Israel resumes evacuation

OCCUPIED JERUSALEM — The Israeli Cabinet yesterday formally approved the evacuation of the remaining settlements in the Gaza Strip and four in the West Bank, as bulldozers tore down 30 houses in the Nissanit settlement, the first large-scale demolition of settler homes in the evacuated Gaza settlements.
An Israeli court also placed a Jewish right-wing extremist from the settlement of Tapuach in the northern West Bank, who is suspected of being a member of the outlawed and racist anti-Arab Kach Movement, under administrative detention over fears he could attack Palestinians during the pullout.

An extremist from the same settlement shot dead four Arab Israelis on August 4 in northern Israel in a bid to disrupt the pullout.

On August 17, the first day of forcible evacuations from Gaza, a settler from another settlement in the northern West Bank shot dead four Palestinians in the West Bank.

In the West Bank, settlers traded blows with Israeli soldiers and slashed tyres of army jeeps near Sa-Nur, one of the four small settlements in the occupied West Bank to be evacuated later this week.

Israeli security officials expect violent resistance during the forcible evacuation of Sa-Nur and Homesh, where some 2,000 anti-withdrawal opponents have camped out.

“We expect some harsh resistance there,” Israeli army spokeswoman Maj. Sharon Feingold told the Associated Press. “We know that some of them are armed, and we’re still in dialogue with them.”

In comments at the start of Sunday’s Cabinet meeting, Israeli Prime Minister Ariel Sharon called acts of violent resistance to the pullout “hooliganism” and said Jewish settler leaders were exploiting the withdrawal for their own political agenda. The Israeli government is compensating evacuated settlers an average of $200,000-$300,000 per family.

In Gaza, meanwhile, crews demolished settlement houses yesterday as part of an agreement with the Palestinian Authority to clear the land for Palestinian development.

Israeli bulldozers razed more than 30 stone houses in the Nissanit settlement in northern Gaza, marking the first large-scale demolition during Israel’s Gaza pullout. Several mobile homes in a tiny outpost were torn down Friday.

That, however, would represent one of the few areas of agreement between Israel and the PA regarding the withdrawals.

In comments to Voice of Palestine Radio yesterday, PA Prime Ministerial Spokesman Samir Hleileh said “no progress” has yet been achieved on outstanding issues, such as control over borders and the movement of people and goods.

“We are still discussing issues of administrative arrangements at the [border] crossings and arrangements for replacing the “back-to-back” system with a “door-to-door” system [for the movement of goods]. No tangible progress has been achieved regarding the Rafah crossing and the airport.”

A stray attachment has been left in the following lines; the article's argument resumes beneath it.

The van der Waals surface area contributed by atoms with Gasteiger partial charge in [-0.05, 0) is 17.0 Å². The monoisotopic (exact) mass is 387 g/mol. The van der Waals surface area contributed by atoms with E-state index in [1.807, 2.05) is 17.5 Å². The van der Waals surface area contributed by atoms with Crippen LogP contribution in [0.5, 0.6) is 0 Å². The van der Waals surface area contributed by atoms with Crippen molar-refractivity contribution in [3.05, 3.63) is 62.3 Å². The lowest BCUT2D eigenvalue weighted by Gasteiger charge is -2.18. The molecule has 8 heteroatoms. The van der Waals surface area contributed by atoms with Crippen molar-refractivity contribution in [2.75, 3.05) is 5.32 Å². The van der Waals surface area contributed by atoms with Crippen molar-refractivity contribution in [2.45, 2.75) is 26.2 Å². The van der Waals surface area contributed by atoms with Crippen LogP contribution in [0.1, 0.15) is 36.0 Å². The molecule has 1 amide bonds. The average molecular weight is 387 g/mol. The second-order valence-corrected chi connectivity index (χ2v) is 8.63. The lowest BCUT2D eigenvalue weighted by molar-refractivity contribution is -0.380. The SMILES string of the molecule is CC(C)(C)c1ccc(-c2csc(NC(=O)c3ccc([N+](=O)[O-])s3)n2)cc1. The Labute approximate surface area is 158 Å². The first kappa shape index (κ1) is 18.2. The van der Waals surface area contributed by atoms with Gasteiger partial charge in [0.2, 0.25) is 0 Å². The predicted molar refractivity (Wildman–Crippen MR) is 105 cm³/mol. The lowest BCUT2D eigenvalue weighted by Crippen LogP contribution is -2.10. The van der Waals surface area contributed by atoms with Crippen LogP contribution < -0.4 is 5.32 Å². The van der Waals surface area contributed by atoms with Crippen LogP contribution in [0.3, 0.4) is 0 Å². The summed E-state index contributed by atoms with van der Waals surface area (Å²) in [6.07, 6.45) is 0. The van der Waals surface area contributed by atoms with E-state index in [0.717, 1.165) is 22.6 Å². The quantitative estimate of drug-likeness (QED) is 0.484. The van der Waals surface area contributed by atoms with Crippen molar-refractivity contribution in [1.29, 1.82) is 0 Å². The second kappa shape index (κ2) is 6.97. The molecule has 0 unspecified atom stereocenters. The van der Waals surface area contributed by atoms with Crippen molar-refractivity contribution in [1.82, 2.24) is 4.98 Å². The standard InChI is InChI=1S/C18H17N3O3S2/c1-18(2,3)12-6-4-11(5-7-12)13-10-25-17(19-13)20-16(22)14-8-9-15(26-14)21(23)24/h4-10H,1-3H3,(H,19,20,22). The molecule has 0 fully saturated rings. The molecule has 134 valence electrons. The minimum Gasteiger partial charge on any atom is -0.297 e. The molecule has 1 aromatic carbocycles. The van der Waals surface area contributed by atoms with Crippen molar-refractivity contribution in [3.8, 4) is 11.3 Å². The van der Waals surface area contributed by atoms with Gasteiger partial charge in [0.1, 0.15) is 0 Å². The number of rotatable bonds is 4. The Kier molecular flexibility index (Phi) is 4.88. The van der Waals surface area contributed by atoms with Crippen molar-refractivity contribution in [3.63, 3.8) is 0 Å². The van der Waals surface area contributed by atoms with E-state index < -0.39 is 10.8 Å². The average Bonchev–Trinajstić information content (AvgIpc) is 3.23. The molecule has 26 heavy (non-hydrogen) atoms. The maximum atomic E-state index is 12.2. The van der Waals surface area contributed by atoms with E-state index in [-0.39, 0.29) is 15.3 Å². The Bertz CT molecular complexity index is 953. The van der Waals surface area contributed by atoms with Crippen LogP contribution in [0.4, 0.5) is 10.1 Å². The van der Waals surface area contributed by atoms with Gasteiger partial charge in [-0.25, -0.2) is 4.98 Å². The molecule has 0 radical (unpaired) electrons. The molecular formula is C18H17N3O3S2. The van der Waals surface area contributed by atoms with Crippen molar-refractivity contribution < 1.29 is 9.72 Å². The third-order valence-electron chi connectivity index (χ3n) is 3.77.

Hleileh was speaking before a meeting between Palestinian President Mahmoud Abbas and US Assistant Secretary of State David Welch, during which Welch said Israel’s pullout will help reenergise the US-backed roadmap plan for peace.

“The United States views the Israeli disengagement from Gaza as an important opportunity to reenergise the roadmap to take further steps forward toward a better future for Israelis and Palestinians,” Welch told AP.

Palestinian negotiator, Saeb Erekat, said the two sides agreed that “Gaza will not be first and last.”

It also emerged yesterday that the 600 residents of Netzarim, the last Gaza settlement to be evacuated, are to be relocated in dormitories in a college in the West Bank settlement of Ariel. Other Gaza evacuees have also resettled in temporary housing in the West Bank.

Ariel is one of the major West Bank settlement blocs Israel intends to hold on to in a final peace deal with the Palestinians. All settlements in occupied territory are illegal according to international law.

Yesterday also marked the day 36 years ago when an Australian set fire to Al Aqsa Mosque. Israeli police have in recent weeks warned that far-right Jewish groups might try to damage or destroy the mosque, the third holiest in Islam, in a bid to derail the withdrawals from settlements in the Gaza Strip and the West Bank.

Marking the occasion, PA minister of Islamic Waqf, Sheikh Yousef Salameh, warned that the 1969 attempt to destroy Al Aqsa would “not be the last.”

“We regard the threats against Al Aqsa Mosque as extremely serious. We lay the complete responsibility [for the protection of Al Aqsa] on the Israeli government since it is obliged to protect religious sites in the occupied territories according to the Geneva conventions.”

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